For Your Daily Dose of the Tropics
Fort Caroline National Memorial
The moat at the reconstructed Fort Caroline
Fort Caroline was the site of the first French colony in what is now the United States. It was established by a colony of Huguenots (French Protestants) on June 22, 1564. The French had landed in the area 2 years previous but left and dropped 28 men on Parrish Island in South Carolina to build "Charlesfort." 27 of those men had sailed back to Europe after only a year and had to be rescued when they got into English waters. They had sailed across the ocean in an open boat and were reduced to cannibalism before they were saved.
The group that landed here in 1564 were about 200 settlers led by René Goulaine de Laudonnière, who had been second-in-command during the 1562 expedition. They founded Fort de la Caroline on St. Johns Bluff, naming the fort after Charles IX, the reigning French king. For the next year they suffered mutiny, Indian attacks and hunger, then they attracted the attention of the Spanish authorities.
Jean Ribault (commander of the 1562 expedition) arrived from France in late August, 1565, with hundreds of soldiers and settlers in a large fleet of ships. He took command of the colony but the Spanish arrived in force a few days later. There was a bit of skirmishing but then the Spaniards moved south and started setting up at St. Augustine. Ribault chased after the Spanish with most of his troops and several ships but a hurricane caught them and sank most of his ships. The remaining ships all ran aground south of St. Augustine.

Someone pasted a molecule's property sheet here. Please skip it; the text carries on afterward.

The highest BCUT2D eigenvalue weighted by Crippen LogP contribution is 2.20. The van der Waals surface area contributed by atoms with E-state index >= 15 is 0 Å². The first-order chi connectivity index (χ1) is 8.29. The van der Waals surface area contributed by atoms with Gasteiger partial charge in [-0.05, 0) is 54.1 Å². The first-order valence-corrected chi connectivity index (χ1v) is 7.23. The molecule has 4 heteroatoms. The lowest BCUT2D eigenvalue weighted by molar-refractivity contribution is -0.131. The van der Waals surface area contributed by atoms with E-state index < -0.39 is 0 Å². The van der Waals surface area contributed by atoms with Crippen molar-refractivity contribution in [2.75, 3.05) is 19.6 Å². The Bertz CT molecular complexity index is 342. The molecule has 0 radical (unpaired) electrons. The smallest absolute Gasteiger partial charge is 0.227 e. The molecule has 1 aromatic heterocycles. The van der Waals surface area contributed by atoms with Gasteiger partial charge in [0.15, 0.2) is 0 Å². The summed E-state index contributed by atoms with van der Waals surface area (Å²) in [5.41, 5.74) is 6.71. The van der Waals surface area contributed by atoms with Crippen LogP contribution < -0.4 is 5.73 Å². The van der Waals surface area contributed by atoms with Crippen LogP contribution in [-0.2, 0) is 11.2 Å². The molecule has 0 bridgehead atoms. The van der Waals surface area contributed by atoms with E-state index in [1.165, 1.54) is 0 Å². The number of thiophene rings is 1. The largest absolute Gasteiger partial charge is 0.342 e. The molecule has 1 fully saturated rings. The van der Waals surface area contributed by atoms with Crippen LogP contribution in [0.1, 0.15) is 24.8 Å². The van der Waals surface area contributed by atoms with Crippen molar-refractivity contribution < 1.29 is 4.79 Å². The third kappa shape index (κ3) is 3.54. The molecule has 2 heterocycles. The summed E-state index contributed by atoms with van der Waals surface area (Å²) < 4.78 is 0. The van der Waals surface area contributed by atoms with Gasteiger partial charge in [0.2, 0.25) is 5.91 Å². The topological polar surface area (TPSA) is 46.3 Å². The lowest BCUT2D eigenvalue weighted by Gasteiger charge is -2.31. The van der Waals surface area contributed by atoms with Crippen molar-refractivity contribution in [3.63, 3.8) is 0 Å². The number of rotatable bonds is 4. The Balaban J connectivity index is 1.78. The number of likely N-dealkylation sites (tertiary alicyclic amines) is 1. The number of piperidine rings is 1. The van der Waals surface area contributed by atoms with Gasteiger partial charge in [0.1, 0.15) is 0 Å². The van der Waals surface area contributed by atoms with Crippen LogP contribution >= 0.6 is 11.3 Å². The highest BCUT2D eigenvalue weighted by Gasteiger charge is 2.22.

In the meantime, the Spaniards had marched back to Fort Caroline and took the fort in a surprise attack at dawn. About 50 women and children were taken prisoner, a few men escaped but the rest were all executed by the Spanish. As for the survivors of the shipwrecked fleet, they were found by the Spanish and asked to surrender. Believing they would be well treated by the Spanish, the French surrendered. The Spaniards then executed all the French as heretics at a place now known as "Matanzas" (Spanish for "massacres") Inlet. News of this atrocity reverberated all across Europe, even in those bloody times.
The Spanish returned to Fort Caroline and destroyed it, then built their own fort in the same place. Then in April, 1568, a French force arrived and attacked and burned the Spanish fort. Then they slaughtered all their Spanish prisoners. The Spanish did return and build again but they permanently abandoned the site a year later.
Fort Caroline National Memorial was established on January 16, 1953. The Memorial features a scaled-down reconstruction of the original Huguenot fort based on historic renderings from the time. A visitor center was built, too, and now serves as the visitor center for the Timucuan Ecological & Historic Preserve.
Map of the Fort Caroline National Memorial area